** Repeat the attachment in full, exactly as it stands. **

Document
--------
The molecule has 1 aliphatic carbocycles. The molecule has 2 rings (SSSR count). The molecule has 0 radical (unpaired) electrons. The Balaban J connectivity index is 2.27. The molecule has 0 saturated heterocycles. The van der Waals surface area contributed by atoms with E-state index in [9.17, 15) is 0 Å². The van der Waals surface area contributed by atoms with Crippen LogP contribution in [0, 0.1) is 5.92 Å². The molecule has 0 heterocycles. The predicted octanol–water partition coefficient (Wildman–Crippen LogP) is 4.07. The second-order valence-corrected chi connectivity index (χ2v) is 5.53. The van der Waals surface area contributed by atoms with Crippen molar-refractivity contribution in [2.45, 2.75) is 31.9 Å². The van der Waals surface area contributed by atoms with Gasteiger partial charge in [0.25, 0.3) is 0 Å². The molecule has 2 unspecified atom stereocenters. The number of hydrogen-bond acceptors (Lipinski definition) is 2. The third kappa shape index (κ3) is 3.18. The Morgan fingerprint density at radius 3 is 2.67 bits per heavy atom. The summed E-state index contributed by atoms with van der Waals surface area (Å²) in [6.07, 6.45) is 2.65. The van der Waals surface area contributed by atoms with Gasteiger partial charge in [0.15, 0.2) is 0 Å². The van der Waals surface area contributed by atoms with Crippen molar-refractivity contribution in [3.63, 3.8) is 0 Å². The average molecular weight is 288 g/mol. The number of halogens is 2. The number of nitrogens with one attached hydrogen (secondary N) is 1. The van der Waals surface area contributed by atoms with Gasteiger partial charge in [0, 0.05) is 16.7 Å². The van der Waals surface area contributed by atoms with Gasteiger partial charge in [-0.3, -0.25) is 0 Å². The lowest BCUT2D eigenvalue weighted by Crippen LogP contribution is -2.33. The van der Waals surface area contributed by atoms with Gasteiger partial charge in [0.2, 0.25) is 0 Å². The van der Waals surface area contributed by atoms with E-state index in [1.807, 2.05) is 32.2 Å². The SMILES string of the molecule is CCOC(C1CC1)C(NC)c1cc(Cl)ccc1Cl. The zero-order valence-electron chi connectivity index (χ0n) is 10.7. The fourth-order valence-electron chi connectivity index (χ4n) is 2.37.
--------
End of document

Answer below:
The molecule has 1 aliphatic carbocycles. The molecule has 2 rings (SSSR count). The molecule has 0 radical (unpaired) electrons. The Balaban J connectivity index is 2.27. The molecule has 0 saturated heterocycles. The van der Waals surface area contributed by atoms with E-state index in [9.17, 15) is 0 Å². The van der Waals surface area contributed by atoms with Crippen LogP contribution in [0, 0.1) is 5.92 Å². The molecule has 0 heterocycles. The predicted octanol–water partition coefficient (Wildman–Crippen LogP) is 4.07. The second-order valence-corrected chi connectivity index (χ2v) is 5.53. The van der Waals surface area contributed by atoms with Crippen molar-refractivity contribution in [2.45, 2.75) is 31.9 Å². The van der Waals surface area contributed by atoms with Gasteiger partial charge in [0.25, 0.3) is 0 Å². The molecule has 2 unspecified atom stereocenters. The number of hydrogen-bond acceptors (Lipinski definition) is 2. The third kappa shape index (κ3) is 3.18. The Morgan fingerprint density at radius 3 is 2.67 bits per heavy atom. The summed E-state index contributed by atoms with van der Waals surface area (Å²) in [6.07, 6.45) is 2.65. The van der Waals surface area contributed by atoms with Gasteiger partial charge in [0.15, 0.2) is 0 Å². The van der Waals surface area contributed by atoms with Crippen molar-refractivity contribution in [3.63, 3.8) is 0 Å². The average molecular weight is 288 g/mol. The number of halogens is 2. The number of nitrogens with one attached hydrogen (secondary N) is 1. The van der Waals surface area contributed by atoms with Gasteiger partial charge in [0, 0.05) is 16.7 Å². The van der Waals surface area contributed by atoms with Gasteiger partial charge in [-0.3, -0.25) is 0 Å². The lowest BCUT2D eigenvalue weighted by Crippen LogP contribution is -2.33. The van der Waals surface area contributed by atoms with Gasteiger partial charge in [0.2, 0.25) is 0 Å². The van der Waals surface area contributed by atoms with E-state index in [1.807, 2.05) is 32.2 Å². The SMILES string of the molecule is CCOC(C1CC1)C(NC)c1cc(Cl)ccc1Cl. The zero-order valence-electron chi connectivity index (χ0n) is 10.7. The fourth-order valence-electron chi connectivity index (χ4n) is 2.37.